place, and proceeded to Loup Greek Landing, where I halted at 3. 30 a. m. June 27. I immediately sent out a picket of 12 men to stand on the road below Loup Creek Bridge, about three-fourths of a mile above the landing, and then ordered my command to unsaddle and cool their horses; then to saddle and feed. They had unsaddled, and were lying down when my picket, having gone to the place designated, found a picket guard from Company F already stationed there, and returned. But I was not aware they had returned until afterward. They h; ad been back perhaps fifteen or twenty minutes, and my men were just saddling, when the rebels came dashing in, yelling and shooting, which was the first notice I had of their approach, as the picket had retreated up the road instead of toward us. My men sprang to their arms, and fired into the advancing column. But on they came; the first squadron dashed right through us, so that we were right between them. I ordered the boys that were near me to get under the river bank, some 20 feet from the road. Some few got into the woods above, and some were taken prisoners and disarmed. Some 8 or 10 infantry on the opposite bank opened fire on them, while my command, or part of it, fired into them over the top of the bank, which started them down the road. While they were passing us, Lieutenant Carlisle called to the prisoners to rally under the bank, and some 10 or 12 saved themselves by springing over, the rebels not daring to follow. They, the rebels, started to return, but again fell back, and went up Armstrong Creek on the gallop, while about 30, supposed to be the rear guard, did not get past us at all, but retreated up Loup Creek. Their whole force has been variously estimated, but from what I could see, and my best information, I judged them to be about 225 strong, under command of Major [R. A.] Bailey. The whole affair did not last more than fifteen or twenty minutes. We then returned to the road, and remained there some two hours, gathering what horses, &c., we could. I sent a squad, under Lieu; tenant Carlisle, down the river, to collect the loose horses that had gotten away. I them moved across to this side of the river, with saddles and such things as we gathered up. Our loss was as follows: Missing, supposed to be prisoners, 29 (Company I, 16)'; more wounded; horses, 45; arms, carbines 23; revolvers-Company B, 28; Company I, 60; total, 88; nearly as many equipments as horses. That we did not allow the rebels to do all this without some resistance is evidences by the fact that they left 1 dead on the field, and 3 were so seriously wounded that they; left 1 dead on the field, and 3 were so seriously wounded that they were compelled to help them away; 5 of their horses were left dead and 3 wounded. Officers and men, I think, did remarkably well under the circumstances. Many of the men were taken two and three times, but made their escape. Lieutenant Morrison was taken and made his escape. Most of the arms captured were taken from the men while prisoners. None deplore the result of this trip more than myself; and, while I consider it a disaster, I do not think it a disgrace.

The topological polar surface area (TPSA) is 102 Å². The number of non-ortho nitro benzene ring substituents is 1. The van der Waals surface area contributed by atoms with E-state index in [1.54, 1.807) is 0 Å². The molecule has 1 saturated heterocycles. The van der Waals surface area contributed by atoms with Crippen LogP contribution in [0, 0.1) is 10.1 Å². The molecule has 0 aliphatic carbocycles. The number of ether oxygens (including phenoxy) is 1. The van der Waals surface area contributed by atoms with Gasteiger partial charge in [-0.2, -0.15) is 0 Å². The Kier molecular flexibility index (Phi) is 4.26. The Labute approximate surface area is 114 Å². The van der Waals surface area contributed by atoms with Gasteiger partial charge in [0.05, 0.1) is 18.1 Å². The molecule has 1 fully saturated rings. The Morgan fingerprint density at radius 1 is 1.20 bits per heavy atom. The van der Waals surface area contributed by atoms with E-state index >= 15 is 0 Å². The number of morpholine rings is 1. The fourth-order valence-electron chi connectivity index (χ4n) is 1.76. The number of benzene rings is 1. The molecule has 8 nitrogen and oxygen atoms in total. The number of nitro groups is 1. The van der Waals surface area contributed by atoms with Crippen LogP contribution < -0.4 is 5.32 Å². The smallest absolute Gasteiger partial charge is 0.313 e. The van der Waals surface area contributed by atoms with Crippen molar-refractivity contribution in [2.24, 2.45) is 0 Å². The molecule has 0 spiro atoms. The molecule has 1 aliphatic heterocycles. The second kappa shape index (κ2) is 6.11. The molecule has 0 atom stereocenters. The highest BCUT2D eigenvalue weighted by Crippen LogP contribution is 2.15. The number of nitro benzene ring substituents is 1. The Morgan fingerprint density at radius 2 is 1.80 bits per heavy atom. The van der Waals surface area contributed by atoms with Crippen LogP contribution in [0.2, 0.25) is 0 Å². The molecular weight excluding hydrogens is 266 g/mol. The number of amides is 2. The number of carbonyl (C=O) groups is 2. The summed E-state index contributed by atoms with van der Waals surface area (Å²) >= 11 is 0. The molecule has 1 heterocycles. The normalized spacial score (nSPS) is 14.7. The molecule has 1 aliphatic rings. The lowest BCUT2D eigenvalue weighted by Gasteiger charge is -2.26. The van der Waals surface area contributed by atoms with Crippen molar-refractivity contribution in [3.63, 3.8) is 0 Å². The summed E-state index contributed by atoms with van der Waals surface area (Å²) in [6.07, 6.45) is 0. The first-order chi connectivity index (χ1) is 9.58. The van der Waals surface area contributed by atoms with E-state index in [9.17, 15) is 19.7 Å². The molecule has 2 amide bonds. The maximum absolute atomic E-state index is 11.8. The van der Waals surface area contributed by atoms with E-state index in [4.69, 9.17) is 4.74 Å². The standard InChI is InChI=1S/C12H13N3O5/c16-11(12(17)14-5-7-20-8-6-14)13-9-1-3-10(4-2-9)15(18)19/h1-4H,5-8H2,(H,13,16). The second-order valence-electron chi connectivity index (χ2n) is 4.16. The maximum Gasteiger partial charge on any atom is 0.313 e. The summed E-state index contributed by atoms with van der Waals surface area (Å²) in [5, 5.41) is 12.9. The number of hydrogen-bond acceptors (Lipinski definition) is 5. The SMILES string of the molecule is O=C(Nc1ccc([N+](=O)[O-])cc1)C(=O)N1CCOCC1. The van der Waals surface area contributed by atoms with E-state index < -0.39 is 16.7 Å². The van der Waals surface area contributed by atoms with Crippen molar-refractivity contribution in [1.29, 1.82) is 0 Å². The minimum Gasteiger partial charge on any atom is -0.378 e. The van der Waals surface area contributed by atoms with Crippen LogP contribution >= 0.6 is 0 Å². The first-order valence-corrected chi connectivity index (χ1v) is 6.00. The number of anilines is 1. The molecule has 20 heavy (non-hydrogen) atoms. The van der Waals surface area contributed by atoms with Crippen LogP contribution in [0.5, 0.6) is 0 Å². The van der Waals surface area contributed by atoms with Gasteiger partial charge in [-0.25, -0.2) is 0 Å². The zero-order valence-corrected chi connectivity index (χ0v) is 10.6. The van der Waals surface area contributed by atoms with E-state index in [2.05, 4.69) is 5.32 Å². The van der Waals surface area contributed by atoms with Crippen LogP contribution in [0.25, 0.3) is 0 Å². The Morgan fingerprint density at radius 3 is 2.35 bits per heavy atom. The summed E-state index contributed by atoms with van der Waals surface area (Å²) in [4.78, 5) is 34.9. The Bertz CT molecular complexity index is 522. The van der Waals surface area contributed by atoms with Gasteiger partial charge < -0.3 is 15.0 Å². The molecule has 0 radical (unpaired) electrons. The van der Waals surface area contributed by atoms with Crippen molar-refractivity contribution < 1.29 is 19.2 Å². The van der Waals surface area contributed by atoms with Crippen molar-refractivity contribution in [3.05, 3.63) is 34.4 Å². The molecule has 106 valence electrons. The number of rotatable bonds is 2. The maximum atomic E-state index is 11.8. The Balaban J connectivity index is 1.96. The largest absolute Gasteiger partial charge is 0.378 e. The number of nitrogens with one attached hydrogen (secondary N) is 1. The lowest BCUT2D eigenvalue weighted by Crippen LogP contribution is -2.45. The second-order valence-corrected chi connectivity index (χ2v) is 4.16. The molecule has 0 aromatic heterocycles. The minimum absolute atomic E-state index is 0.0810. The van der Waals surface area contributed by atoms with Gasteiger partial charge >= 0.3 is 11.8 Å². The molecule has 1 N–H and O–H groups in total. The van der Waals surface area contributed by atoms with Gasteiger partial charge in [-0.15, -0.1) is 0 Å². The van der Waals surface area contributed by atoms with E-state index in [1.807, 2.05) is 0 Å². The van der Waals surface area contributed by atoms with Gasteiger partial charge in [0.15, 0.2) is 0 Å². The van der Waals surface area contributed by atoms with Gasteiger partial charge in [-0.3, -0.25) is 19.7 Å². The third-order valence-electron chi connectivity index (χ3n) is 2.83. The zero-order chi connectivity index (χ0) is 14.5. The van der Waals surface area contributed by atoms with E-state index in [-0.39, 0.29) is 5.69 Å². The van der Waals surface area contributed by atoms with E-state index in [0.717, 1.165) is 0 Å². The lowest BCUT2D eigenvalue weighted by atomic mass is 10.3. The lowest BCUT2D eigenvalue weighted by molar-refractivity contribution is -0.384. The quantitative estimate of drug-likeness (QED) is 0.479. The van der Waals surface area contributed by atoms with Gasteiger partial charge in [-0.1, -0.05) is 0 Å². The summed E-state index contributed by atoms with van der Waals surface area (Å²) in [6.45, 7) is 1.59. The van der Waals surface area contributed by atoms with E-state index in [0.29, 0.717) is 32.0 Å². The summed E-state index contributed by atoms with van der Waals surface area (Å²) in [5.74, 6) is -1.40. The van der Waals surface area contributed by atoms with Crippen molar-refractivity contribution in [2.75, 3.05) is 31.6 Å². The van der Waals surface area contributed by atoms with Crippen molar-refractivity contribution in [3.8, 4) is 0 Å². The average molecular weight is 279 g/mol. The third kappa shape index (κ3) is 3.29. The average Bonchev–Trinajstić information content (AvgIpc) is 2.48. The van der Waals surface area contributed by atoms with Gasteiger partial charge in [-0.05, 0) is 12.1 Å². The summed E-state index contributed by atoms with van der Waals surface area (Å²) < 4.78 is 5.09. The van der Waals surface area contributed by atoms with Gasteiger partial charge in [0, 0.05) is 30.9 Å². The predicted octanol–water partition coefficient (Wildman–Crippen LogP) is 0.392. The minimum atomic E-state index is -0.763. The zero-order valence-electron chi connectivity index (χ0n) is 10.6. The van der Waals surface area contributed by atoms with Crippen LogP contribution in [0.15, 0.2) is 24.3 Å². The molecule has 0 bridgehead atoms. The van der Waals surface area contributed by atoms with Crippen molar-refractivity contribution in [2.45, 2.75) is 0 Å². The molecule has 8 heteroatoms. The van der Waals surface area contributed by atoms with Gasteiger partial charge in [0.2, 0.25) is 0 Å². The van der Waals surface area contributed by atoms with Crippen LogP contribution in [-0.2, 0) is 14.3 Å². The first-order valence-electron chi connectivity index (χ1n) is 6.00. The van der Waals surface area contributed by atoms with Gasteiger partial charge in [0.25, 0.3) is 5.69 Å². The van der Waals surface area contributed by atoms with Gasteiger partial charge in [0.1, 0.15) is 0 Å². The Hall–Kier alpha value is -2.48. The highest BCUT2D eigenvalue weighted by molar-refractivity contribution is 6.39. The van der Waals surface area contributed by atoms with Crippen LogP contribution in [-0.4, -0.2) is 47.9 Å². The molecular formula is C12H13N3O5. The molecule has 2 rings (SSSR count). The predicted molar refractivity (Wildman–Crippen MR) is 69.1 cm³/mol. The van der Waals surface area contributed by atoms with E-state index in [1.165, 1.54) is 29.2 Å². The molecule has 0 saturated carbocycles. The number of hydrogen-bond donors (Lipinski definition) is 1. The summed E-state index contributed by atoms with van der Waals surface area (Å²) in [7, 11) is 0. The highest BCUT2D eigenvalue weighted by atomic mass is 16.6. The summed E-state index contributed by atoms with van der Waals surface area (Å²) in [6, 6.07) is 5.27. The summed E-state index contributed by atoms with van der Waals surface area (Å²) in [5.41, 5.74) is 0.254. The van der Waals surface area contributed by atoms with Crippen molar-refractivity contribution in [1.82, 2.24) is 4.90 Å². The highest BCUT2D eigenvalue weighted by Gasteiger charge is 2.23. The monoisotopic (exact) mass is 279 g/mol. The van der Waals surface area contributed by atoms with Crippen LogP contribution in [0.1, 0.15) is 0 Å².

Respectfully, your obedient servant,
C. E. HAMBLETON, Captain Company B, Second Virginia Cavalry.
Colonel WILLIAM H. POWELL, Commanding Second West Virginia Cavalry.